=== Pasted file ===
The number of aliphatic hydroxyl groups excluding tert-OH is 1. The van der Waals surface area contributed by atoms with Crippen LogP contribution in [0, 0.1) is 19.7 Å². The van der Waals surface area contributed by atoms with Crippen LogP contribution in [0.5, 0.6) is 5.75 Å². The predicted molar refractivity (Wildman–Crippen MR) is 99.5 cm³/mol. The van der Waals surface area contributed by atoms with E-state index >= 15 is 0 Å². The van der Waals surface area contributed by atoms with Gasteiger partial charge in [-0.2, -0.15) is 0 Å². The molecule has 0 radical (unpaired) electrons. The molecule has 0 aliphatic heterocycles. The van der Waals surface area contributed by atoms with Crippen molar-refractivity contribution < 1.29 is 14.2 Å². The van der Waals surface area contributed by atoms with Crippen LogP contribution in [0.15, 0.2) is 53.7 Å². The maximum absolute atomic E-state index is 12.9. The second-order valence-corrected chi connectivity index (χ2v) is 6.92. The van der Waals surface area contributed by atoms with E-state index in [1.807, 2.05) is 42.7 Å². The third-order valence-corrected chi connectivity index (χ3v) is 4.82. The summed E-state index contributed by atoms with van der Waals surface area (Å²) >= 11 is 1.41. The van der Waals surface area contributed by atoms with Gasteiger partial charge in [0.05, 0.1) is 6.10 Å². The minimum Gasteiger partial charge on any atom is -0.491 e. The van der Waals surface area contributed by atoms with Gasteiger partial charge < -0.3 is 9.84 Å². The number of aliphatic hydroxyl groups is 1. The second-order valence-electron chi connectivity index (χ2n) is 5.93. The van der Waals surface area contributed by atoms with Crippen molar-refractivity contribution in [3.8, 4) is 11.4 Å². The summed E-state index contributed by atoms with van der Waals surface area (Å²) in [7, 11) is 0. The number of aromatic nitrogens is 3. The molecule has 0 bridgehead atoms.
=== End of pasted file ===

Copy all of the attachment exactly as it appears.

The number of aliphatic hydroxyl groups excluding tert-OH is 1. The van der Waals surface area contributed by atoms with Crippen LogP contribution in [0, 0.1) is 19.7 Å². The van der Waals surface area contributed by atoms with Crippen LogP contribution in [0.5, 0.6) is 5.75 Å². The predicted molar refractivity (Wildman–Crippen MR) is 99.5 cm³/mol. The van der Waals surface area contributed by atoms with E-state index >= 15 is 0 Å². The van der Waals surface area contributed by atoms with Gasteiger partial charge in [-0.2, -0.15) is 0 Å². The molecule has 0 radical (unpaired) electrons. The molecule has 0 aliphatic heterocycles. The van der Waals surface area contributed by atoms with Crippen molar-refractivity contribution < 1.29 is 14.2 Å². The van der Waals surface area contributed by atoms with Crippen LogP contribution in [0.15, 0.2) is 53.7 Å². The maximum absolute atomic E-state index is 12.9. The second-order valence-corrected chi connectivity index (χ2v) is 6.92. The van der Waals surface area contributed by atoms with E-state index in [1.807, 2.05) is 42.7 Å². The third-order valence-corrected chi connectivity index (χ3v) is 4.82. The summed E-state index contributed by atoms with van der Waals surface area (Å²) >= 11 is 1.41. The van der Waals surface area contributed by atoms with Gasteiger partial charge in [0.05, 0.1) is 6.10 Å². The minimum Gasteiger partial charge on any atom is -0.491 e. The van der Waals surface area contributed by atoms with Gasteiger partial charge < -0.3 is 9.84 Å². The number of aliphatic hydroxyl groups is 1. The second-order valence-electron chi connectivity index (χ2n) is 5.93. The van der Waals surface area contributed by atoms with Crippen molar-refractivity contribution in [3.8, 4) is 11.4 Å². The summed E-state index contributed by atoms with van der Waals surface area (Å²) in [7, 11) is 0. The number of aromatic nitrogens is 3. The molecule has 0 bridgehead atoms.